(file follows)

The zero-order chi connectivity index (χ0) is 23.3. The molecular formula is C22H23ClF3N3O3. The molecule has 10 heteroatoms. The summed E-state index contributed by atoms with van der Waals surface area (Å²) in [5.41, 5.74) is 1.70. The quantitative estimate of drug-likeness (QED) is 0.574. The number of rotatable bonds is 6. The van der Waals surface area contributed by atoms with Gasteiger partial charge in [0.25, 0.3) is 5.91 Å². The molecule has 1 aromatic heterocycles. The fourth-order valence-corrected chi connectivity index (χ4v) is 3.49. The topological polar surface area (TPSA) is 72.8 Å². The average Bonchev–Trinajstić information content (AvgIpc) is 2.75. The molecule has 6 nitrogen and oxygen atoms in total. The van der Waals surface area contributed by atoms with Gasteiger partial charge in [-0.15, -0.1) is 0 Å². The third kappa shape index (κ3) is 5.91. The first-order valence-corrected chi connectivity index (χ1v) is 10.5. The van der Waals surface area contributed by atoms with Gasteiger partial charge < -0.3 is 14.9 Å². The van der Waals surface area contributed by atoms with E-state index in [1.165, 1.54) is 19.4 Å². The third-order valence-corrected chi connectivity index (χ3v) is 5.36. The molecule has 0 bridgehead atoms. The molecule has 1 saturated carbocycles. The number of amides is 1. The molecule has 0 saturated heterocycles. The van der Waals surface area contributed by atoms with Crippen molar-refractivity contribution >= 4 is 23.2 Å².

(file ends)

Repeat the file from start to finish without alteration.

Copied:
The zero-order chi connectivity index (χ0) is 23.3. The molecular formula is C22H23ClF3N3O3. The molecule has 10 heteroatoms. The summed E-state index contributed by atoms with van der Waals surface area (Å²) in [5.41, 5.74) is 1.70. The quantitative estimate of drug-likeness (QED) is 0.574. The number of rotatable bonds is 6. The van der Waals surface area contributed by atoms with Gasteiger partial charge in [0.25, 0.3) is 5.91 Å². The molecule has 1 aromatic heterocycles. The fourth-order valence-corrected chi connectivity index (χ4v) is 3.49. The topological polar surface area (TPSA) is 72.8 Å². The average Bonchev–Trinajstić information content (AvgIpc) is 2.75. The molecule has 6 nitrogen and oxygen atoms in total. The van der Waals surface area contributed by atoms with Gasteiger partial charge in [-0.15, -0.1) is 0 Å². The third kappa shape index (κ3) is 5.91. The first-order valence-corrected chi connectivity index (χ1v) is 10.5. The van der Waals surface area contributed by atoms with Gasteiger partial charge < -0.3 is 14.9 Å². The van der Waals surface area contributed by atoms with E-state index in [1.165, 1.54) is 19.4 Å². The third-order valence-corrected chi connectivity index (χ3v) is 5.36. The molecule has 0 bridgehead atoms. The molecule has 1 saturated carbocycles. The number of amides is 1. The molecule has 0 saturated heterocycles. The van der Waals surface area contributed by atoms with Crippen molar-refractivity contribution >= 4 is 23.2 Å².